The country's executive is known as the Council of Tribes, with the elected chief of each hereditary Rodokan tribe holding a seat. Like the Tavari, the Rodokan people still maintain a formal, legalized system of clans that are used in part to define government constituencies, but unlike the Tavari, these tribes are used to define executive, not legislative, offices. The Rodokan Council of Tribes is analogous to the Tavari cabinet in function but not in form, as its members each head one or more principal government departments but are not and cannot be members of the Diet. The Diet elects one of the members of the Council of Tribes to be Presiding Chief, who serves as a first-among-equals on the Council but holds the position of head of government. The Diet can dismiss the Presiding Chief and appoint a new one at will by simple majority, and a 2/3 supermajority of the Diet can force all twenty tribes to elect new Chiefs. While the Council of Tribes is not part of the legislature and its members cannot simultaneously serve in the Diet, its approval must be given for legislation passed by the Diet to enter into effect, which it exercises by choosing to either recommend or not recommend the High Chief, the constitutional monarch of the country, grant royal assent to a bill. The High Chief, who is also the Emperor of the Tavari, is legally obligated to follow formal advice presented to them by the Council of Tribes and cannot refuse to grant royal assent.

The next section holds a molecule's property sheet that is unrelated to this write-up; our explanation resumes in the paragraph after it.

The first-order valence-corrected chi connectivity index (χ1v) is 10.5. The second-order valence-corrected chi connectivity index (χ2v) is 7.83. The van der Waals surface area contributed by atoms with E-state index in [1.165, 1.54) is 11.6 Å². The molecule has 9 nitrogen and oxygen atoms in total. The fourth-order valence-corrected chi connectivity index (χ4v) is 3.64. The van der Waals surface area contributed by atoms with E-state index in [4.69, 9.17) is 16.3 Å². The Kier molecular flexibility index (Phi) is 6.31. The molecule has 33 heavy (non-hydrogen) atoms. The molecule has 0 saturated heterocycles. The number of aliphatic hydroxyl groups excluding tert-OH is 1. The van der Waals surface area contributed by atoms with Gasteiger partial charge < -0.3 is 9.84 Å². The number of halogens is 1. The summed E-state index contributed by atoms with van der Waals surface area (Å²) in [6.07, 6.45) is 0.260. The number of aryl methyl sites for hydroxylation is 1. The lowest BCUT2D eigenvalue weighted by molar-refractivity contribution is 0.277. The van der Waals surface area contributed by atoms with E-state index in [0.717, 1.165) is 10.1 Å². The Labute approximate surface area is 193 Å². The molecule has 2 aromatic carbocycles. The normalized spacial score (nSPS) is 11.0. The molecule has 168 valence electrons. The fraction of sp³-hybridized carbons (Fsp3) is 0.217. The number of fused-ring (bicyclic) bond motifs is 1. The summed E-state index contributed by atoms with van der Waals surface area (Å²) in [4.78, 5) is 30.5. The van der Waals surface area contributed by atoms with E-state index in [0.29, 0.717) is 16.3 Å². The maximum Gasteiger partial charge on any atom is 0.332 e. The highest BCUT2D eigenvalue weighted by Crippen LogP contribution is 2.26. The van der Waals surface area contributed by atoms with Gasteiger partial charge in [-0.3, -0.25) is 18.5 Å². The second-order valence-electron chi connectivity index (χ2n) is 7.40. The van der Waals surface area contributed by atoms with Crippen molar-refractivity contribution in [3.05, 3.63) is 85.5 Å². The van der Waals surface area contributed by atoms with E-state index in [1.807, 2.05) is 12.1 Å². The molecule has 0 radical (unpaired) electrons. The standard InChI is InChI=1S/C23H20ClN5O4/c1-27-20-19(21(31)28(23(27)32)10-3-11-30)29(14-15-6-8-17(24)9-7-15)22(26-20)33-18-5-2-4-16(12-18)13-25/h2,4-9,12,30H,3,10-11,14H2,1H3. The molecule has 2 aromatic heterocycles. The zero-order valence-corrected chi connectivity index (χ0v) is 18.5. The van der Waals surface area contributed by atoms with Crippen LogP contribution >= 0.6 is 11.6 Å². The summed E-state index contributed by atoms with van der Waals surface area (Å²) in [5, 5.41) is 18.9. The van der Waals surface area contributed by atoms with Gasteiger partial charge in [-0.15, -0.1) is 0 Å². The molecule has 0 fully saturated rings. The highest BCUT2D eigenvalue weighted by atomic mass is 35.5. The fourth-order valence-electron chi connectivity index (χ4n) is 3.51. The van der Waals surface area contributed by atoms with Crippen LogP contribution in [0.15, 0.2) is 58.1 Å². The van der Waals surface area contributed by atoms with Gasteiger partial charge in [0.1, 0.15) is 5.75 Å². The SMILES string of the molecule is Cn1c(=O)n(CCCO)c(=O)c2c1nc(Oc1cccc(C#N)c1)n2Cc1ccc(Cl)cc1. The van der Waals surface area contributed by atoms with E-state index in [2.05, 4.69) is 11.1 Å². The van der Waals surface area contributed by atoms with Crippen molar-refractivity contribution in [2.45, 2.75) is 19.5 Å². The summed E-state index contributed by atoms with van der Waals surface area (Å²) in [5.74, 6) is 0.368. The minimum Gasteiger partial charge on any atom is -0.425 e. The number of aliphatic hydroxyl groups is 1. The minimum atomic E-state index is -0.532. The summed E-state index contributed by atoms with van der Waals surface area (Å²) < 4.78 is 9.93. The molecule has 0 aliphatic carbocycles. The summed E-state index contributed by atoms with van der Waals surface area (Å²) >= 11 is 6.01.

Prior to independence, Rodoka was governed as a Tavari province (from 2020) or as an unprovinced territory (prior to 2020). Under both systems, however, as required under the Treaty of Sinajärv, there existed reserved land for Native Rodokans which was governed by a body known as the Rodokan Native Tribal Administration (RNTA), which is composed of elected representatives from the various tribes. The RNTA was established in 1992 as a legal successor body to the various tribes, who agreed to pool their resources and governance together. While the King of Tavaris held the title of High Chief, the Administration elected from among its membership a Presiding Chief, who along with a Tribal Council was the executive of the Administration. The Administration largely held the same authority in governance over its territory as a Tavari province would, and this was the case even before Rodoka itself became a province. The Treaty of Sinajärv, which was rendered obsolete by the Ranat Accords, could only be amended by mutual agreement of the Administration and the Tavari government, a process which was undertaken to establish the RNTA in 1992. The RNTA governed all public land within the reservation, regulated businesses, construction, and infrastructure, and could set a local income tax and a local VAT on goods and services. The national Tavari VAT was not charged inside the reservation, but the national income tax was - except it was reduced by the income tax rate charged by the RNTA, so that Native Rodokans paid the same total income tax rate as other Tavari.